Bringing It All Together: Workouts
Part 2. Dixie on the Lead
After feeding and watering, leading is about the most fundamental equestrian skill, for both horse and horseman. If you and your horse can't work out who is in the lead (and who isn't) while your feet are firmly planted on the ground, you're not likely to have much more luck when you're in the saddle.
When you’re leading your horse, it is his job to stay in position and match your moves (not vice versa)... fast, slow, forward, backward, left, right, stop, or go; whatever you say, goes. In order to accomplish this your horse needs to watch you all the time, and this should be naturally easy for him, since it is precisely how horses keep track of what is going on in the herd: they keep their eyes on the leader and read his body language, then they follow his lead. When you show your horse that you are the leader, he will begin to watch you for cues and he will position himself without you having to constantly tell him what to do.
First, you need to decide where you want your horse to be when you're leading him. Personally, I like my horse's head to be about even with my shoulder. Some people like to walk ahead of their horse, and some like to walk at the horse's shoulder; it doesn't matter so long as you are consistent with your cues. He'll get the idea. If you lead with your horse at your side, however, be sure that he stays two to three feet off to the side so that he is not crowding you. If he walks too close, reach behind with the end of the lead line or the stick to brush him off to the side.
Fig. 1: Waiting. Here Dixie waits calmly for a cue as I get my lead line and stick organized. She is calm and quiet, but attentive.
Fig. 2: Stepping Off. When I'm ready to step off, my body language changes. I stand up straighter and bring up energy in my body. I look where I’m going to go, not at the horse. Dixie has seen these changes and is ready to step off with me. If she wasn't paying attention, I would simply reach back behind me with the stick to encourage forward motion. If she was really off in her own world I might even have to tap her with the stick. Once she is walking next to me on a loose lead, I take all pressure off.
Fig. 3: Mix It Up. As you lead your horse during workouts, vary your speed. Whether you walk slowly or run flat out, your horse should stay in position. Give verbal cues as you go. Cluck or kiss for more speed, and say “whoa” just before you stop. Be ready to reach behind with the stick to encourage forward motion, or bring the stick in front of your horse's chest to slow him down if he tries to move past where he should be. Here, Dixie is lagging behind slightly and I am about to move the stick back to encourage her to speed up.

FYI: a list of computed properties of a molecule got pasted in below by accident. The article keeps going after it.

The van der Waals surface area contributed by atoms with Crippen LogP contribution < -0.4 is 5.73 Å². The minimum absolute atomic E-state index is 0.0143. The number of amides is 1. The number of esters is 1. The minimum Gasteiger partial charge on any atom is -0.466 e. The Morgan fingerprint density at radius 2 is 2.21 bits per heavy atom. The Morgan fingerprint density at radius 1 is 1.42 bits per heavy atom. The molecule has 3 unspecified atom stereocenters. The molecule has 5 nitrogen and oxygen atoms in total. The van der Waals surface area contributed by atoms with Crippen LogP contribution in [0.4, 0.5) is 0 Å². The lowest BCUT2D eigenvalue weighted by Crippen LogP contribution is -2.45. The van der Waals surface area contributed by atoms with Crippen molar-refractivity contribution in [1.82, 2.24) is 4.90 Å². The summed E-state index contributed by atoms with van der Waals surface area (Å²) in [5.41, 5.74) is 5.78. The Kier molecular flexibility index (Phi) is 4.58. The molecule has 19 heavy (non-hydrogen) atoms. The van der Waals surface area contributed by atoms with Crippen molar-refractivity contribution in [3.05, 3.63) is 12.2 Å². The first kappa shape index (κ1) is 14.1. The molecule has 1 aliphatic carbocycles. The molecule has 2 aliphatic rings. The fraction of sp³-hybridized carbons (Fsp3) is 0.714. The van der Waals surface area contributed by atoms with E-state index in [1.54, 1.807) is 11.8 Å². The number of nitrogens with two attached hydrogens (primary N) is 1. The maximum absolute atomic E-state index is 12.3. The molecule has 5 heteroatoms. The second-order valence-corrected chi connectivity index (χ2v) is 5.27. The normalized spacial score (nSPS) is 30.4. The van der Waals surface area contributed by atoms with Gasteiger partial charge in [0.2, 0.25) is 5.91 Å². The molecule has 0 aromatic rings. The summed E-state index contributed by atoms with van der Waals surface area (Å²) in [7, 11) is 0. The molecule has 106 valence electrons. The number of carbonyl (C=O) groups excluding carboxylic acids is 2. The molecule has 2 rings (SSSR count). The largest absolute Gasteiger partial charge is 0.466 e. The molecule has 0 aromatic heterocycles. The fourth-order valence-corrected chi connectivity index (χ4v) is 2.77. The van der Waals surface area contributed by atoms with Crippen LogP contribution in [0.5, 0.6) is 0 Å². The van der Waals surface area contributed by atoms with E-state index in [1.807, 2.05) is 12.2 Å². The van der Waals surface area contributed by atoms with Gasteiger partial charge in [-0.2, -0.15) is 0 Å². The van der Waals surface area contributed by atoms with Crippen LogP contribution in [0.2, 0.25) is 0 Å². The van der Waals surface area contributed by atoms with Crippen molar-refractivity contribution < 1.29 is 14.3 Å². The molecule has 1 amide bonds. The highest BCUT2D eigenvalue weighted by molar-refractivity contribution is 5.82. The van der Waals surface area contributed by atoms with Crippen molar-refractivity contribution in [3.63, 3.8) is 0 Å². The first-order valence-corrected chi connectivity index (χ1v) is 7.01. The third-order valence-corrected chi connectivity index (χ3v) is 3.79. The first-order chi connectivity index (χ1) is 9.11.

Fig. 4: Whoa. Ideally, you want your horse to stop when you do, and to be in the correct position when he does. Here, Dixie has stopped somewhat behind me and a little too close. She is also more interested in what her herdmates are up to in the pasture than in me at this moment. More work needed here.
Fig. 5: Back Up. From the stop, move backward. Your horse should back away from you as you back toward him. You may need to bring up a little more energy in your body by pumping your arms up and down as you back up. If he doesn't get it at first, reach up and tug back on his halter. As soon as he moves backward a step or two, drop the halter and return your hand to the lead line. When he has traveled a few steps backward, stop and reward him with a rub on the neck and some praise.
Dixie still puts her head up and her ears back when she is asked to back up. I'm not worried about this right now, though, because she is backing softly and well, and with repetition she will learn that there is nothing to fear, and her anxiety level will come down.
Figure 6: Good Girl. Here at the end of the leading lesson I give the head down cue, and Dixie and I are now enjoying a little quality time with a neck rub and some soft praise.